6:8a—Why are the pronouns “I” and “us” used here? The pronoun “I” stands for Jehovah God. The plural pronoun “us” indicates that there is another person with Jehovah. This, of course, is his “only-begotten Son.”—John 1:14; 3:16.
6:11—What did Isaiah mean when he asked: “How long, O Jehovah?” Isaiah was not asking how long he would have to deliver Jehovah’s message to unresponsive people. Rather, he wanted to know how long the spiritually sick condition of the people would continue to bring dishonor to God’s name.
7:3, 4—Why did Jehovah extend salvation to wicked King Ahaz? The kings of Syria and Israel planned to dethrone King Ahaz of Judah and install in his place a puppet ruler, the son of Tabeel—a man who was not a descendant of David. This diabolical scheme would have the effect of interrupting the operation of the Kingdom covenant with David. Jehovah extended salvation to Ahaz in order to preserve the line through which the promised “Prince of Peace” would come.—Isaiah 9:6.
7:8—How was Ephraim “shattered to pieces” within 65 years? The deportation of the people from the ten-tribe kingdom and the repopulation of the land with foreigners began “in the days of Pekah the king of Israel,” shortly after Isaiah uttered this prophecy. (2 Kings 15:29) It continued long thereafter into the days of the Assyrian King Esar-haddon, a son and successor of Sennacherib. (2 Kings 17:6; Ezra 4:1, 2; Isaiah 37:37, 38) This ongoing Assyrian transplantation of people to and from Samaria allows for the period of 65 years mentioned at Isaiah 7:8.
11:1, 10—How can Jesus Christ be “a twig out of the stump of Jesse” as well as “the root of Jesse”? (Romans 15:12) Jesus was “out of the stump of Jesse” in a fleshly way. He was a descendant of Jesse through Jesse’s son David. (Matthew 1:1-6; Luke 3:23-32) However, the receiving of the kingly power affects Jesus’ relationship with his ancestors. By virtue of his having been given power and authority to grant obedient mankind everlasting life on earth, Jesus becomes their “Eternal Father.” (Isaiah 9:6) Hence, he is also “the root” of his ancestors, including Jesse.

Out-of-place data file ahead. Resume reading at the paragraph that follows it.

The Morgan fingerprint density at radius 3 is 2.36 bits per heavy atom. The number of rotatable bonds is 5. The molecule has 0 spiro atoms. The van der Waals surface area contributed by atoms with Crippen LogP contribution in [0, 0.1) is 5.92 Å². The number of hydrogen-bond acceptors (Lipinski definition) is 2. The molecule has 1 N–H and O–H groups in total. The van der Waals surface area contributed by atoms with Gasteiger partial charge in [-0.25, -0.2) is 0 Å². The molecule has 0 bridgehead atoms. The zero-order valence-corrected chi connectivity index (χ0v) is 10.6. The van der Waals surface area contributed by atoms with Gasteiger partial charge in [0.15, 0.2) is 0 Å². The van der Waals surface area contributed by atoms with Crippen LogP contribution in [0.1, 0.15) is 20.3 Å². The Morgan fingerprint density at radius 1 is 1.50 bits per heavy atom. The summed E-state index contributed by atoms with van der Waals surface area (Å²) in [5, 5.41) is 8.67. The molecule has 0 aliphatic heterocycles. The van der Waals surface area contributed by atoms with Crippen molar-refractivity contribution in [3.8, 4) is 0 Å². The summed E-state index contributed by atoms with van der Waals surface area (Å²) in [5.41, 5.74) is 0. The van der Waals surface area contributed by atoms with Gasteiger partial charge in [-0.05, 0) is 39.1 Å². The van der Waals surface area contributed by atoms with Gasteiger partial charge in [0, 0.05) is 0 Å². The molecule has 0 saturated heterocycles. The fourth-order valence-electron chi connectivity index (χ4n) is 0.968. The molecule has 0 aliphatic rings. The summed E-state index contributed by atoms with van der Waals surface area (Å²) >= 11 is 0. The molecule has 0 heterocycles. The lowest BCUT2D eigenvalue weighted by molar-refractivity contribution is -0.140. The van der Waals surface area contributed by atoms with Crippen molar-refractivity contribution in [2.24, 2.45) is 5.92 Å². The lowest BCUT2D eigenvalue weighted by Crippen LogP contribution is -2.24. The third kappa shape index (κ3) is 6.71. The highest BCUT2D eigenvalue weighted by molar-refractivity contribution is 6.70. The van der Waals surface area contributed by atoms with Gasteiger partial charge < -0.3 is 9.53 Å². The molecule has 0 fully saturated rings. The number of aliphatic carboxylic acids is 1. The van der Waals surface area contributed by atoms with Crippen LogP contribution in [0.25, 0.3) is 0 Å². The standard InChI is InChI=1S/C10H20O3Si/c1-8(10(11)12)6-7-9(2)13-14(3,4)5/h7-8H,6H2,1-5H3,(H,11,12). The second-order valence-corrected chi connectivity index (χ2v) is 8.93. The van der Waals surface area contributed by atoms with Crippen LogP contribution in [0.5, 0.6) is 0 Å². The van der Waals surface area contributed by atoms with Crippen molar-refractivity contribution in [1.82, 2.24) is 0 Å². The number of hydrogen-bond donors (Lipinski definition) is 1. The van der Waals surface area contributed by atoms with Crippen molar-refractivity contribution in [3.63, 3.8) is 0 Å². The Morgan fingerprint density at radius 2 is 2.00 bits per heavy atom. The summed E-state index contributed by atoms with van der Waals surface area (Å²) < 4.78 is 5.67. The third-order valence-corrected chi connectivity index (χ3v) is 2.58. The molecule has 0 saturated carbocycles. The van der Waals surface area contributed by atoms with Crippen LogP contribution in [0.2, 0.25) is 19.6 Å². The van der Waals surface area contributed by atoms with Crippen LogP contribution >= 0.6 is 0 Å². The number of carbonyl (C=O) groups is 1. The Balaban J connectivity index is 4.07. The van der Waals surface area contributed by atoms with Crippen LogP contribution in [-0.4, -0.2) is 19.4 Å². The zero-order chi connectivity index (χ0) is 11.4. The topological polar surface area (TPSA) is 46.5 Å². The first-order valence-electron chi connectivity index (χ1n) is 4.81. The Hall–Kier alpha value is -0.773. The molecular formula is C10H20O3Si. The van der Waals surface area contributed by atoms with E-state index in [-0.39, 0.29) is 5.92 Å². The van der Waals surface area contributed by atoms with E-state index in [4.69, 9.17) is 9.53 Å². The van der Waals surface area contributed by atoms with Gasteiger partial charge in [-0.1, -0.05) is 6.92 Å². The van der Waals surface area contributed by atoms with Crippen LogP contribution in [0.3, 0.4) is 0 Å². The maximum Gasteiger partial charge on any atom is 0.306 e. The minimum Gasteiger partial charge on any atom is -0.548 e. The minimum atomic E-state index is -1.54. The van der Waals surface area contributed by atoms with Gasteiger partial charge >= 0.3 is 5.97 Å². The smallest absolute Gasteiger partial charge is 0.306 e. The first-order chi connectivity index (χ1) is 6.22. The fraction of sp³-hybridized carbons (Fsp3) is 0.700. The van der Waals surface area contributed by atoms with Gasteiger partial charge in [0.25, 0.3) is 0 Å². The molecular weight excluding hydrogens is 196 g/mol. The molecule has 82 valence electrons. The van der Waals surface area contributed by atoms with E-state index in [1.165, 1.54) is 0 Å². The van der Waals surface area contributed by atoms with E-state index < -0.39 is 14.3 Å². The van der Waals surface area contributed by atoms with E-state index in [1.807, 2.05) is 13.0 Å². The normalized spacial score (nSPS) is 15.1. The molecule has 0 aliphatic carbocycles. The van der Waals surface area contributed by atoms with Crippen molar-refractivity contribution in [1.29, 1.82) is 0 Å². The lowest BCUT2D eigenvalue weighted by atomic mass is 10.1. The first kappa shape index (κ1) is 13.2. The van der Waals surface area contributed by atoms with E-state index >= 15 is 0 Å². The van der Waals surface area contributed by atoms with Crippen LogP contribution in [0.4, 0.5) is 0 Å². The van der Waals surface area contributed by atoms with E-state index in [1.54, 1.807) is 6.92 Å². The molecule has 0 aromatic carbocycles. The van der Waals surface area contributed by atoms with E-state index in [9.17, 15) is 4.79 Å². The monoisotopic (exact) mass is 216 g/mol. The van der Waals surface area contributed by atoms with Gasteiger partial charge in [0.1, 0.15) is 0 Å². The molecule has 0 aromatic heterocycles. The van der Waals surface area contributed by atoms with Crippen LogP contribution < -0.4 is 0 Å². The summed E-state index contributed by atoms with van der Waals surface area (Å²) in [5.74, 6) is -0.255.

Lessons for Us:
1:3. To refuse to live by what our Creator requires of us is to know less than a bull or an ass. On the other hand, building appreciation for all that Jehovah has done for us will deter us from behaving without understanding and leaving him.
1:11-13. Hypocritical religious ceremonies and formalistic prayers are wearisome to Jehovah. Our actions and prayers should stem from a right heart motive.
1:25-27; 2:2; 4:2, 3. Slavery and the desolation of Judah were to end with the return of the repentant remnant to Jerusalem and the restoration of true worship. Jehovah is merciful to repentant wrongdoers.